AIC SB201-TU 2U Internal Hardware Overview
Here is the internal view of the server. One can see we have storage in front, then the storage backplanes, fans, CPUs and memory, then I/O expansion.
The drive backplane is designed for NVMe or SAS/ SATA. Our system is configured for 24x NVMe storage so all twelve connectors are PCIe Gen4 x4.
The drive backplanes also have fairly large slots for airflow between the drives and into the rest of the system.
Here are the six fans. These are not in hot-swap carriers, but that is a lot of cooling for a 24-bay chassis.
The airflow guide is a hard plastic unit that was easy to install and remove.
That airflow guide is there to cool two LGA4189 sockets. These are for Ice Lake generation 3rd Generation Intel Xeon Scalable CPUs.
Here is a shot of the 2U coolers that come with the server for the CPUs. The motherboard supports up to 270W TDP CPUs, but the base configuration is set for 165W TDP CPUs. We realized this when we tried using Xeon Platinum 8368 CPUs. Those are not needed for NVMe storage servers and Intel has plenty of SKUs at 165W or below.
Speaking of below, taking photos of the eight DDR4-3200 per socket for sixteen DIMMs total was challenging given all of the cabling. AIC has another version of the motherboard with 2 DIMMs per channel, but that requires a proprietary form factor motherboard.
Behind the CPUs and memory, we have features like the OCP NIC 3.0 slot that is the primary networking slot.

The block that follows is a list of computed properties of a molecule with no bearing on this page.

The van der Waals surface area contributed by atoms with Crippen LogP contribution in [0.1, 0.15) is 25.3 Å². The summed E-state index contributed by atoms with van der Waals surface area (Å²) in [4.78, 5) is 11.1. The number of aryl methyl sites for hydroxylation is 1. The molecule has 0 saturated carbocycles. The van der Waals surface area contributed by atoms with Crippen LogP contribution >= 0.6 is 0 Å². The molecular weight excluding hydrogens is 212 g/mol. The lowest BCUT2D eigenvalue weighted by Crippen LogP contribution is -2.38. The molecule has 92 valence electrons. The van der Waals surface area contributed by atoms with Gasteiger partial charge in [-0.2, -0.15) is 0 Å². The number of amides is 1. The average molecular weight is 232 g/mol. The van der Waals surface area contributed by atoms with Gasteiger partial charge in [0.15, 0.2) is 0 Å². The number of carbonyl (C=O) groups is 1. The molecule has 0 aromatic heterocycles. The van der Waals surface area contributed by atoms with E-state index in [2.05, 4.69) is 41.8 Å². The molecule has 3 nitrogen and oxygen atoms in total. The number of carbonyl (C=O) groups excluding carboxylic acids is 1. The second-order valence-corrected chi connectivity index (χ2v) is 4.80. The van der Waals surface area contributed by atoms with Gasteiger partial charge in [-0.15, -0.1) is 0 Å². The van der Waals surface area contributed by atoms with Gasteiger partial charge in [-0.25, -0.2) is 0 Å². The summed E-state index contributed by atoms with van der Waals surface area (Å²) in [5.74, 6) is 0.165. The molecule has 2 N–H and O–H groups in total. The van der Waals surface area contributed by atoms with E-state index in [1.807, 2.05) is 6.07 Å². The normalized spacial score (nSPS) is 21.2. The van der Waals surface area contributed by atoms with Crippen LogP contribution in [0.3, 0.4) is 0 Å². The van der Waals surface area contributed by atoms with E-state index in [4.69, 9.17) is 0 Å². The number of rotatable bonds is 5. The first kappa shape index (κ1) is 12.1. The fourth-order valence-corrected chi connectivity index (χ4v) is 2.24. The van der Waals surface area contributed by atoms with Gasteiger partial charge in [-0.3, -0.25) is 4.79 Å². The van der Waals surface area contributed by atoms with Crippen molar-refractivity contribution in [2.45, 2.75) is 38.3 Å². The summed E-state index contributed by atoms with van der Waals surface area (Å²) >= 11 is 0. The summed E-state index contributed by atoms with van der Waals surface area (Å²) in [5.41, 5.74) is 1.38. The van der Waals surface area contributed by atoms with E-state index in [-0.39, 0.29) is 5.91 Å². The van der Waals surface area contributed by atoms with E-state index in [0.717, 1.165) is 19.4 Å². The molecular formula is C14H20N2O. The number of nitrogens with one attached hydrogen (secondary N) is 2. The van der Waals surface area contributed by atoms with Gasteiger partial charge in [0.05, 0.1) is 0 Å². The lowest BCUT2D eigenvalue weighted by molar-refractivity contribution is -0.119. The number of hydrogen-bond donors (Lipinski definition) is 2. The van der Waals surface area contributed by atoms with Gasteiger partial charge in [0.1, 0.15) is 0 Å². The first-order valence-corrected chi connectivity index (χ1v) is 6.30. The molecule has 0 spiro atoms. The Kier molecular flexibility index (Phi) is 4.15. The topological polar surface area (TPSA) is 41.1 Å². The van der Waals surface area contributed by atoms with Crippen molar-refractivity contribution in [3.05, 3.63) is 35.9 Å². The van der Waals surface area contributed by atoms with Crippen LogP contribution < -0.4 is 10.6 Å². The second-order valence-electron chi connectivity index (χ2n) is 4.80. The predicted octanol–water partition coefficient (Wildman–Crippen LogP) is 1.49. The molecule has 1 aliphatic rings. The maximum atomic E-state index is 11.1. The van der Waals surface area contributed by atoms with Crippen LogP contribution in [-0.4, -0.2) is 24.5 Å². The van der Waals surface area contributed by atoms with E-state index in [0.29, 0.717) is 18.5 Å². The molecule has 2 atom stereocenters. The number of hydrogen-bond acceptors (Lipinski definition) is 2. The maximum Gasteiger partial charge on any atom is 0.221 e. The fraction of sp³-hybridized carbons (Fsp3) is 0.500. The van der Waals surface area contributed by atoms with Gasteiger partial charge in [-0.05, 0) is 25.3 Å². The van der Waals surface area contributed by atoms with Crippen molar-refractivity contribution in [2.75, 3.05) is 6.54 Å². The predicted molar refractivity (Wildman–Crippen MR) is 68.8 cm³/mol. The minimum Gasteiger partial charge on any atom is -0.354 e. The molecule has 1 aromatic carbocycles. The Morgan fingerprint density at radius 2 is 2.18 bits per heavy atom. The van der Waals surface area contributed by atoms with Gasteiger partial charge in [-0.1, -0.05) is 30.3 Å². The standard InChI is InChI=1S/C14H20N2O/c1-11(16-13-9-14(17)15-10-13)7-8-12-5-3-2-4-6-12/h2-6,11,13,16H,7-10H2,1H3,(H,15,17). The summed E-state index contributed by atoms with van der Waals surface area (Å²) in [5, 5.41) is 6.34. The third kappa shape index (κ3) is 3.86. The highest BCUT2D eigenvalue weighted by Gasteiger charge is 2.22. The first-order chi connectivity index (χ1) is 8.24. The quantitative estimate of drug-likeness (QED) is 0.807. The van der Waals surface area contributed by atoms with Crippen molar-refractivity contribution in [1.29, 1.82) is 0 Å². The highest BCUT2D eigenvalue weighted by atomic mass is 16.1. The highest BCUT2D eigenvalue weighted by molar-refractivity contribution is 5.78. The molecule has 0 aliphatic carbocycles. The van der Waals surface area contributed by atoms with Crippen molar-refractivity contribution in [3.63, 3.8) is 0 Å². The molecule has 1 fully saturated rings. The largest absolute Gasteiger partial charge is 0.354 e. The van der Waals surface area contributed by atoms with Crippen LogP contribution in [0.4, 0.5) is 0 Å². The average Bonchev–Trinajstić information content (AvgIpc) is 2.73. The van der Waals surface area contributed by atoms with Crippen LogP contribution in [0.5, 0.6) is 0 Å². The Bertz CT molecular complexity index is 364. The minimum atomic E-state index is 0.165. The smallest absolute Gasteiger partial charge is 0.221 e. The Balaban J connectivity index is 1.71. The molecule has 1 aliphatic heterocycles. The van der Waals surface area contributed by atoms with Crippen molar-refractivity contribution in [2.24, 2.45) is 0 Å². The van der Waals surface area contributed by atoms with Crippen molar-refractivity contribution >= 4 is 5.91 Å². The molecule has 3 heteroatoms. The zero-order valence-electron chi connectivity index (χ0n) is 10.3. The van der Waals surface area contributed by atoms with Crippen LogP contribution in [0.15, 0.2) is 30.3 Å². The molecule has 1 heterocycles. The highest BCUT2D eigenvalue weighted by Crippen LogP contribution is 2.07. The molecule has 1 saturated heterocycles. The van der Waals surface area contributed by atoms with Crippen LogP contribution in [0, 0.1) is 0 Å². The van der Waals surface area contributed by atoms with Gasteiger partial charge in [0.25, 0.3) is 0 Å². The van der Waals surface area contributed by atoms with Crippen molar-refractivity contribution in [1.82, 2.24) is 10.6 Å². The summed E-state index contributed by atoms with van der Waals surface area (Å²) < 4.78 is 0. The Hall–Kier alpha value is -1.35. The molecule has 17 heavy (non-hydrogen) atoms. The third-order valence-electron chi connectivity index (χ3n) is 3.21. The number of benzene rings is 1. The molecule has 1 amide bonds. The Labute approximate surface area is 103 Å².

The OCP NIC 3.0 slot has an airflow guide that we had a love-hate relationship with. It was effective, but it was significantly harder to get installed than the hard plastic CPU airflow guide. Then one of five times it just popped in place perfectly. Perhaps it was just us, but this felt like something that could be improved.
Next to the OCP NIC 3.0 slot is the Lewisburg PCH. This is an Intel C621A PCH.
Then there are the PCIe retimers. There are three x16 retimers and two x8 retimers. These are needed to ensure signal integrity between the PCIe slots and the front 2.5″ NVMe bays. The shorter runs from the front of the motherboard do not need retimers, but this is something we started to see more of in the PCIe Gen4 generation. In the PCIe Gen5 generation, we will see more retimers.
Something that we failed taking photos of just because we did not want to disturb the cabling is a duo of M.2 slots. Below this bouquet of cables, we have two PCIe Gen3 x2 M.2 slots for additional storage.
Next, let us get to the system’s block diagram.